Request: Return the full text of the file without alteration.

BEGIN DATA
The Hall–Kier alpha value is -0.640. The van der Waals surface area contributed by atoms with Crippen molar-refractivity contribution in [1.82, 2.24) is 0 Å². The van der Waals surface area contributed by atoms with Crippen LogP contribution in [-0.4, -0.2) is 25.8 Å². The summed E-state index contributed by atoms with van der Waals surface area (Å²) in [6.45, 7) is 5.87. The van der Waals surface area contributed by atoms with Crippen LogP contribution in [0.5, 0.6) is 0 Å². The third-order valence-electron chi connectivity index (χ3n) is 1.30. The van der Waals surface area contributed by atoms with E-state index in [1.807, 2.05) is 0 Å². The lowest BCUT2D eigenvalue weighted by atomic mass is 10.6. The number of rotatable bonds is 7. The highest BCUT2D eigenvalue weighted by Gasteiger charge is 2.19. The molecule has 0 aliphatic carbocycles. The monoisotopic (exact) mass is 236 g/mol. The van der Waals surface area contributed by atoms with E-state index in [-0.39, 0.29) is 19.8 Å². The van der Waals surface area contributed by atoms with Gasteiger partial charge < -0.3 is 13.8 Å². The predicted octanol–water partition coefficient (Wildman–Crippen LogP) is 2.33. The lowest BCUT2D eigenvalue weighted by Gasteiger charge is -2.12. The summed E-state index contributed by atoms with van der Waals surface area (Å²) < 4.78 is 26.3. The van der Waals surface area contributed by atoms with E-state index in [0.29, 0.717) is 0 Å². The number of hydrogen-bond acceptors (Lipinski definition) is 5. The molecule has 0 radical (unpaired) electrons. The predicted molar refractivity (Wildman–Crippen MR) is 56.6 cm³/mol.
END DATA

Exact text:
The Hall–Kier alpha value is -0.640. The van der Waals surface area contributed by atoms with Crippen molar-refractivity contribution in [1.82, 2.24) is 0 Å². The van der Waals surface area contributed by atoms with Crippen LogP contribution in [-0.4, -0.2) is 25.8 Å². The summed E-state index contributed by atoms with van der Waals surface area (Å²) in [6.45, 7) is 5.87. The van der Waals surface area contributed by atoms with Crippen LogP contribution in [0.5, 0.6) is 0 Å². The third-order valence-electron chi connectivity index (χ3n) is 1.30. The van der Waals surface area contributed by atoms with E-state index in [1.807, 2.05) is 0 Å². The lowest BCUT2D eigenvalue weighted by atomic mass is 10.6. The number of rotatable bonds is 7. The highest BCUT2D eigenvalue weighted by Gasteiger charge is 2.19. The molecule has 0 aliphatic carbocycles. The monoisotopic (exact) mass is 236 g/mol. The van der Waals surface area contributed by atoms with E-state index in [-0.39, 0.29) is 19.8 Å². The van der Waals surface area contributed by atoms with Gasteiger partial charge < -0.3 is 13.8 Å². The predicted octanol–water partition coefficient (Wildman–Crippen LogP) is 2.33. The lowest BCUT2D eigenvalue weighted by Gasteiger charge is -2.12. The summed E-state index contributed by atoms with van der Waals surface area (Å²) < 4.78 is 26.3. The van der Waals surface area contributed by atoms with E-state index in [0.29, 0.717) is 0 Å². The number of hydrogen-bond acceptors (Lipinski definition) is 5. The molecule has 0 radical (unpaired) electrons. The predicted molar refractivity (Wildman–Crippen MR) is 56.6 cm³/mol.